We are working with DFID on the Child Development Grant Programme to test an approach to reducing widespread poverty, hunger and malnutrition.
Adetoun Nnabugwu Aly Visram Andrew Kardan Molly Scott 8214 UK Department for International Development (DFID)
The Child Development Grant Programme (CDGP) is a six-year UK Department for International Development (DFID) funded pilot programme (2013–2019) in Zamfara and Jigawa states in northern Nigeria. The programme offers an unconditional cash transfer aimed at tackling the economic causes of inadequate dietary intake, and a counselling and behaviour change campaign aimed at influencing maternal and childcare practices.
The programme provides a cash transfer of Nigerian Naira 4,000 per month for up to 100,000 pregnant women and women with children under the age of two years for a period of approximately 33 months, targeting the first 1,000 days of a child’s life. This predictable cash transfer is expected to contribute to increased food security and improved intake of more nutritious food, leading to improvement in child nutrition.
Alongside the cash transfer, communities in the programme are provided with education and advice about nutrition and health, through a behaviour change component. This campaign is intended to influence key areas of knowledge and practice, including breastfeeding and infant diets, and is designed to address men and influential members of the community as well as those women who are the direct beneficiaries of the cash transfer.
The programme is implemented by Save the Children and Action Against Hunger in five local government areas: Anka and Tsafe in Zamfara State, and Buji, Gagarawa and Kiri Kasama in Jigawa State.
Poverty, hunger and malnutrition are widespread in northern Nigeria, with 77% of the population reportedly poor and over half of children under five stunted. Infant mortality is 40% higher than the national level and maternal mortality rates are three times the national rate. Moreover, 20% of women are undernourished (DFID Business Case, 2013).
The evaluation of the CDGP is intended to help understand the impact of the programme on those households and communities it supports. It relies on information collected using different methods that together provide the evidence for the evaluation. These methods include:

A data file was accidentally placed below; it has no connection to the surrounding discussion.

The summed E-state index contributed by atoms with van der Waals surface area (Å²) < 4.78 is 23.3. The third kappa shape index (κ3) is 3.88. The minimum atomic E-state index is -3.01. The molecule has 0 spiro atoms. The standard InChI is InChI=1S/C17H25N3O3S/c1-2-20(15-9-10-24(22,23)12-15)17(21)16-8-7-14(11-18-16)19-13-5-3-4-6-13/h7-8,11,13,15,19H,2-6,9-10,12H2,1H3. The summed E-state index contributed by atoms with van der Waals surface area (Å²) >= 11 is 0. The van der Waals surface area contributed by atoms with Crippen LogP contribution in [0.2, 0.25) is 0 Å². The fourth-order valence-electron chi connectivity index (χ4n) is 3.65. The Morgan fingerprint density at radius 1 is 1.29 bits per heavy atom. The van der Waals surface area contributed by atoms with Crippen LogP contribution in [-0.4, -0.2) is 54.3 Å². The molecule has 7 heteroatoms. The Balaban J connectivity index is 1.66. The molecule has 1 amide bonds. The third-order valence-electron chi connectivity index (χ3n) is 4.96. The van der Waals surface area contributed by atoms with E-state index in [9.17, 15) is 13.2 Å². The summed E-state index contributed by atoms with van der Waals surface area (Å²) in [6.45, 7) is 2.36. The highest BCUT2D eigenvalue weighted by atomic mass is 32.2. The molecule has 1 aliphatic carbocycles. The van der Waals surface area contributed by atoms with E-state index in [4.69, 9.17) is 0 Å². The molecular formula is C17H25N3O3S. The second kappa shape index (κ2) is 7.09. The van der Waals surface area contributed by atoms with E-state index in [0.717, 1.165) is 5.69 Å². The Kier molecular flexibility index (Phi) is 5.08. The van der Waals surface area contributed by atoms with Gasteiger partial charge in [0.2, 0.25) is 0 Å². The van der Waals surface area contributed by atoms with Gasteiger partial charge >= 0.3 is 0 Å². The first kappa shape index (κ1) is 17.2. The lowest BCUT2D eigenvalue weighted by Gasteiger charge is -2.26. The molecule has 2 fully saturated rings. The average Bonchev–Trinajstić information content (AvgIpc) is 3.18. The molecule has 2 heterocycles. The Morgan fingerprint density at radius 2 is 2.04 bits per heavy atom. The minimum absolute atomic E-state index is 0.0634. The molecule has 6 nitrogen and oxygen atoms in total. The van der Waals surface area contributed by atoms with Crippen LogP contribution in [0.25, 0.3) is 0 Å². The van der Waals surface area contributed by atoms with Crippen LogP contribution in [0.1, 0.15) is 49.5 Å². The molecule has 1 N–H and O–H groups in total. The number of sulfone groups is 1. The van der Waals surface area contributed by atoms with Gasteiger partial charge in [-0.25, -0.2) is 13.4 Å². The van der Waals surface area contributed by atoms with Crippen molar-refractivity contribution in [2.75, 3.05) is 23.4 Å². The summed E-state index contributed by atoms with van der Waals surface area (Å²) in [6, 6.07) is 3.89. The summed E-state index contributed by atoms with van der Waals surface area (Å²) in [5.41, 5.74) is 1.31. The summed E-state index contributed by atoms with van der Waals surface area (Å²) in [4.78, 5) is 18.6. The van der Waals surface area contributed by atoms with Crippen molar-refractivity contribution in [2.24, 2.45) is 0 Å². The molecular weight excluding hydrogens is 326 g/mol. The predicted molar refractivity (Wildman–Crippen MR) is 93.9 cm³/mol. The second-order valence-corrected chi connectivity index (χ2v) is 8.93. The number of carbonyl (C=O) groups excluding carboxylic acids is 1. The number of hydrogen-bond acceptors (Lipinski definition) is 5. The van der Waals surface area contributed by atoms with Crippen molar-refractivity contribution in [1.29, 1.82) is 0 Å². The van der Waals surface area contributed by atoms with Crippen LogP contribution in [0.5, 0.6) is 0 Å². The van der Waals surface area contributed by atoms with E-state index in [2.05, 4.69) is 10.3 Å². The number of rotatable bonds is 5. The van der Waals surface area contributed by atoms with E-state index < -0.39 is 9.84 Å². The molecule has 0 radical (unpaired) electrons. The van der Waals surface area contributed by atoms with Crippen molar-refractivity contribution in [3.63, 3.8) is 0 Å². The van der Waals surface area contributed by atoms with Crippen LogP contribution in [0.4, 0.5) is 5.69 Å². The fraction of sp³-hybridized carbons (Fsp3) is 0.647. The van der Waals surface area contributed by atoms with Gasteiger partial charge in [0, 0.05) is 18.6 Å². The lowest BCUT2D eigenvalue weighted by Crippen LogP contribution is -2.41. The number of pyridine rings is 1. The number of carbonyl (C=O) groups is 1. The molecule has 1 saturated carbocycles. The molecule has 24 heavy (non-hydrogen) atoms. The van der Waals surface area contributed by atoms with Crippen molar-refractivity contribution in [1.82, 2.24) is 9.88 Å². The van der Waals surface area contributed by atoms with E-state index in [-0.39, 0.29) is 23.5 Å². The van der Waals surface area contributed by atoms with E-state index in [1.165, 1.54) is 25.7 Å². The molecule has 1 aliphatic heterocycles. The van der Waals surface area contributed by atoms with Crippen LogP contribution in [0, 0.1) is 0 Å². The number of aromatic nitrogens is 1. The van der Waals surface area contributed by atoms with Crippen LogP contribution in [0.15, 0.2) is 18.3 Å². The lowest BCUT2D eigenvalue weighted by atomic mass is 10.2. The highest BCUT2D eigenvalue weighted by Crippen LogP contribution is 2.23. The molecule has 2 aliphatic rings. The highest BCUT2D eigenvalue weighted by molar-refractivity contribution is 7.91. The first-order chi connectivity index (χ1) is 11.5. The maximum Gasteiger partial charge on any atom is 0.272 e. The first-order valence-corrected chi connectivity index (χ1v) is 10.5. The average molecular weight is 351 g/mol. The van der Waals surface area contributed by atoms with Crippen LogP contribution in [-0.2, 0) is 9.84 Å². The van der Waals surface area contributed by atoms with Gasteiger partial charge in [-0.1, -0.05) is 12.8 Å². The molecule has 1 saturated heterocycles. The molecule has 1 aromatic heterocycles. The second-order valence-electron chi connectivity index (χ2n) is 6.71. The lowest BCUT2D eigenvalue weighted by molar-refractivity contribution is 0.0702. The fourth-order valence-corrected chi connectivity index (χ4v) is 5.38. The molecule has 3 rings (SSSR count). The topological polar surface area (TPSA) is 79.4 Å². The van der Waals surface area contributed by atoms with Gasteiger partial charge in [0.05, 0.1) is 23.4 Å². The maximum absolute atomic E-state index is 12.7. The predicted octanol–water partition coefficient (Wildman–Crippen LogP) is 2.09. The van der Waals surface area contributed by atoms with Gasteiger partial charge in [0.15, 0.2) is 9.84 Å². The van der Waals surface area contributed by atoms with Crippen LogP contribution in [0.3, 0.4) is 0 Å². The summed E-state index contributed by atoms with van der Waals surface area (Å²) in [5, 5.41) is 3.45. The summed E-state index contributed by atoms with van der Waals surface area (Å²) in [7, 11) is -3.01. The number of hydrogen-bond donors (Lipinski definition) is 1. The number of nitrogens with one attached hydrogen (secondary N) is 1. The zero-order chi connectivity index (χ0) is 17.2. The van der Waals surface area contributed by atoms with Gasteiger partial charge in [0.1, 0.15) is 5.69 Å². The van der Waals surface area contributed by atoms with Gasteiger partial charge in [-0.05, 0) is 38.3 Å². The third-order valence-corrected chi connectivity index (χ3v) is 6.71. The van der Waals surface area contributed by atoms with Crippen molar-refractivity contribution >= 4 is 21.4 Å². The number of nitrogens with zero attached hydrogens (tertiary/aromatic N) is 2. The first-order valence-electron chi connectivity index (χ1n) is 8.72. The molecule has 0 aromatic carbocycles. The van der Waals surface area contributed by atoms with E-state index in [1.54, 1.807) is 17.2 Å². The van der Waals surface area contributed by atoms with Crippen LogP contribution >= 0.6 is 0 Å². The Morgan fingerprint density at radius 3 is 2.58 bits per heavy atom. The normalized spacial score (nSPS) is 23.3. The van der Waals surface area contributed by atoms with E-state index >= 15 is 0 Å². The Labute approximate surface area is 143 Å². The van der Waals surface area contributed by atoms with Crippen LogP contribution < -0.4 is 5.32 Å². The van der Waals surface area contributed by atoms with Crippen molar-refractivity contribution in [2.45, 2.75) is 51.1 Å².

- An initial situation analysis that provides a strong contextual understanding of the poverty, as well as the social and cultural dynamics of the households and communities in the selected areas.
- A household survey before the programme had started (baseline), one following two years of implementation (midline) and one towards the end of the programme (endline) to help us determine the effect of the programme on child nutrition, and the knowledge, attitudes, and wellbeing of those reached by the programme.
- A process evaluation that looks at how the programme was implemented, and identifies the factors that supported or weakened the implementation of the CDGP and how these factors may affect the potential impacts of the programme.
- A longitudinal qualitative module that follows a small group of households receiving the programme over time. Through individual discussions, it explores the participants’ views about the programme and its impact on their lives, particularly on issues that are more difficult to capture in the household survey. This will be combined with a series of group discussions with community members to deepen understanding of the impact of the programme and whether it has led to changes in attitudes or behaviour.
The aim of this evaluation is to provide evidence on the impact of the CDGP on the wellbeing of households reached in those communities covered by this programme.
More specifically, the evaluation will establish whether the programme results in changes in household food security and maternal and child health practices with the aim of reducing malnutrition.
The evaluation will also explore the unexpected outcomes and impact of this intervention.